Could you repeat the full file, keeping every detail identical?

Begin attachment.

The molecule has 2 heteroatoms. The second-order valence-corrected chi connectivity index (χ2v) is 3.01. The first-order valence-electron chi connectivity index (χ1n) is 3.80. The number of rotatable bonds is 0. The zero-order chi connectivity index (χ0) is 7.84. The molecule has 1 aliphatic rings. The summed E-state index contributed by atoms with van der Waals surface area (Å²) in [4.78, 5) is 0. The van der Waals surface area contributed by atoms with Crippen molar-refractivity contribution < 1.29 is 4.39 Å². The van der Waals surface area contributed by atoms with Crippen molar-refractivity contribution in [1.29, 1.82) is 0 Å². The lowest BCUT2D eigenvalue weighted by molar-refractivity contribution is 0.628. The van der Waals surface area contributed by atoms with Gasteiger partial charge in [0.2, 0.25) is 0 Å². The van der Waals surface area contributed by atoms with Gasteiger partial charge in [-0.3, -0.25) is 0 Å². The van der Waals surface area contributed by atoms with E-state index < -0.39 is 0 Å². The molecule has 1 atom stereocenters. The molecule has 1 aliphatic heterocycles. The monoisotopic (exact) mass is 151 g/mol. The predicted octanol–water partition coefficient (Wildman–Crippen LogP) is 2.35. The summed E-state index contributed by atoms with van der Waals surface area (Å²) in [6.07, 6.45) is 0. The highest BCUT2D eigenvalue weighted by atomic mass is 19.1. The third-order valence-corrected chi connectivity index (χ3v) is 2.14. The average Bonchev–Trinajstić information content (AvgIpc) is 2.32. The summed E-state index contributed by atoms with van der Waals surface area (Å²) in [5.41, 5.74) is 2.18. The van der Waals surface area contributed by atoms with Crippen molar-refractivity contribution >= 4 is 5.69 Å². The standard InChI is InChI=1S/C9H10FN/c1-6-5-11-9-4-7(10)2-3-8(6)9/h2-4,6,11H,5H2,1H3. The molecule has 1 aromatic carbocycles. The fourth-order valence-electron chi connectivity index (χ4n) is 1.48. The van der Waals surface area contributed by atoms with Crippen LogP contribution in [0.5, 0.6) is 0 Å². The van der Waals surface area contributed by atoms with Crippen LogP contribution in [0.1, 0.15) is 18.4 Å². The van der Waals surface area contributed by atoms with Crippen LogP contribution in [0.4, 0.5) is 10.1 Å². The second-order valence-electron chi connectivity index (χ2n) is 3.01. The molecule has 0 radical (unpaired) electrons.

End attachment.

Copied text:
The molecule has 2 heteroatoms. The second-order valence-corrected chi connectivity index (χ2v) is 3.01. The first-order valence-electron chi connectivity index (χ1n) is 3.80. The number of rotatable bonds is 0. The zero-order chi connectivity index (χ0) is 7.84. The molecule has 1 aliphatic rings. The summed E-state index contributed by atoms with van der Waals surface area (Å²) in [4.78, 5) is 0. The van der Waals surface area contributed by atoms with Crippen molar-refractivity contribution < 1.29 is 4.39 Å². The van der Waals surface area contributed by atoms with Crippen molar-refractivity contribution in [1.29, 1.82) is 0 Å². The lowest BCUT2D eigenvalue weighted by molar-refractivity contribution is 0.628. The van der Waals surface area contributed by atoms with Gasteiger partial charge in [0.2, 0.25) is 0 Å². The van der Waals surface area contributed by atoms with Gasteiger partial charge in [-0.3, -0.25) is 0 Å². The van der Waals surface area contributed by atoms with E-state index < -0.39 is 0 Å². The molecule has 1 atom stereocenters. The molecule has 1 aliphatic heterocycles. The monoisotopic (exact) mass is 151 g/mol. The predicted octanol–water partition coefficient (Wildman–Crippen LogP) is 2.35. The summed E-state index contributed by atoms with van der Waals surface area (Å²) in [6.07, 6.45) is 0. The highest BCUT2D eigenvalue weighted by atomic mass is 19.1. The third-order valence-corrected chi connectivity index (χ3v) is 2.14. The average Bonchev–Trinajstić information content (AvgIpc) is 2.32. The summed E-state index contributed by atoms with van der Waals surface area (Å²) in [5.41, 5.74) is 2.18. The van der Waals surface area contributed by atoms with Crippen molar-refractivity contribution >= 4 is 5.69 Å². The standard InChI is InChI=1S/C9H10FN/c1-6-5-11-9-4-7(10)2-3-8(6)9/h2-4,6,11H,5H2,1H3. The molecule has 1 aromatic carbocycles. The fourth-order valence-electron chi connectivity index (χ4n) is 1.48. The van der Waals surface area contributed by atoms with Crippen LogP contribution in [0.5, 0.6) is 0 Å². The van der Waals surface area contributed by atoms with Crippen LogP contribution in [0.1, 0.15) is 18.4 Å². The van der Waals surface area contributed by atoms with Crippen LogP contribution in [0.4, 0.5) is 10.1 Å². The second-order valence-electron chi connectivity index (χ2n) is 3.01. The molecule has 0 radical (unpaired) electrons.